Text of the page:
updated 02:55 pm EDT, Wed August 17, 2011
Practical crack still far off
Three cryptographers have reported that they have found a crack in the Advanced Encryption Standard (AES) security algorithm that is used to protect the keys that can open encrypted files. The break is the first known theoretical breach of the de facto worldwide encryption standard. Fortunately, the researchers indicate that a practical breach using the crack is far off into the future.
Essentiallly, the trio have founded a way to shorten the encryption algorithm by two bits. The AES-128 standard, for example, becomes 126 bits instead of 128 bits in length. Despite this, the AES algorithms themselves are still safe.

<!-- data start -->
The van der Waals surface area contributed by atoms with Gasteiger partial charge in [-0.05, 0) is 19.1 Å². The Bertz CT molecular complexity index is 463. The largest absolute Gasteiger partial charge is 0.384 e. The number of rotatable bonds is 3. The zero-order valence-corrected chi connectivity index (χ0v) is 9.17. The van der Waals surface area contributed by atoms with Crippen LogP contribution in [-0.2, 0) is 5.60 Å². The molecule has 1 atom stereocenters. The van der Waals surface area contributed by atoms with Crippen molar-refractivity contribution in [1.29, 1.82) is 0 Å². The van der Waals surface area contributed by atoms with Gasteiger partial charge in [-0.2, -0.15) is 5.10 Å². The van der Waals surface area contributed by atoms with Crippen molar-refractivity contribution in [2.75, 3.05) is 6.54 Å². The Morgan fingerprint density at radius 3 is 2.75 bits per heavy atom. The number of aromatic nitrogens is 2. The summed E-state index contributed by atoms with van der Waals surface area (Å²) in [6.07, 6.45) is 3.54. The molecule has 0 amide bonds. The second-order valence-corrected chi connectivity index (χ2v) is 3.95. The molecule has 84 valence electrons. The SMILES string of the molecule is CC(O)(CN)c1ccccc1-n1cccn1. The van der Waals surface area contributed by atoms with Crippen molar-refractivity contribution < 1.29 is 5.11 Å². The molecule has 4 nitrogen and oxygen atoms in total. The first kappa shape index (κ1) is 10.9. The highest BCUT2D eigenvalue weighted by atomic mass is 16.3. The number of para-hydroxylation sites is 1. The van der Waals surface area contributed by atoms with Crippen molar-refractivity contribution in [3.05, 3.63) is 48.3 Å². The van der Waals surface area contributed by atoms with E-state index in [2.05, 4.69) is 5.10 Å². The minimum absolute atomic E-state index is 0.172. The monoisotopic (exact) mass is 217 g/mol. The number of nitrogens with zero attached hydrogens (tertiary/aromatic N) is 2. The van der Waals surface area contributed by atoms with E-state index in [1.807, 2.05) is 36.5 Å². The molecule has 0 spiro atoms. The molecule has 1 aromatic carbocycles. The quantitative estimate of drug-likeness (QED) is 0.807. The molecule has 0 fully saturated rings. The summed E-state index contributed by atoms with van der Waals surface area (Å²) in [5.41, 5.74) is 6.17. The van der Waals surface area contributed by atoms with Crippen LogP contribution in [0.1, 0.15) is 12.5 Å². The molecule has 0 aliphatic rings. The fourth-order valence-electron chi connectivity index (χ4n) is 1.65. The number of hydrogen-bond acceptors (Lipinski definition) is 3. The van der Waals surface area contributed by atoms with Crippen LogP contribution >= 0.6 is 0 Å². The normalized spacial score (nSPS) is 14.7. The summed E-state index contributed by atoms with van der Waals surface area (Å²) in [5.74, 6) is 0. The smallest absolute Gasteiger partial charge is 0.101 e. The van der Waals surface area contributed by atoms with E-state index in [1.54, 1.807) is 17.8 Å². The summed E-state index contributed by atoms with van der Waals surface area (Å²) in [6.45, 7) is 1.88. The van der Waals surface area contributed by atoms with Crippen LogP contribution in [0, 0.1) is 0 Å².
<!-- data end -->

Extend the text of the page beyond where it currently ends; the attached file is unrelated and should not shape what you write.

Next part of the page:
"To put this into perspective," said Andrey Bogdanov, one of the researchers from K.U.Leuvenon, "on a trillion machines, that each could test a billion keys per second, it would take more than two billion years to recover an AES-128 key."
AES is widespread and commonly used to encrypt hard drives, such as in FileVault in Mac OS X Lion or in hardware on some newer drives. Cracking it usually requires local access and may make it difficult for a remote exploit.
The three researchers hail from academia and industry. In addition to Bogdanov, the second, Christian Rechberger, is from the Crypto Team at Ecole Normale Superieure (ENS) in Paris. The third, Dmitry Khovratovich works for the cryptography group within Microsoft Research. [via The Inquirer]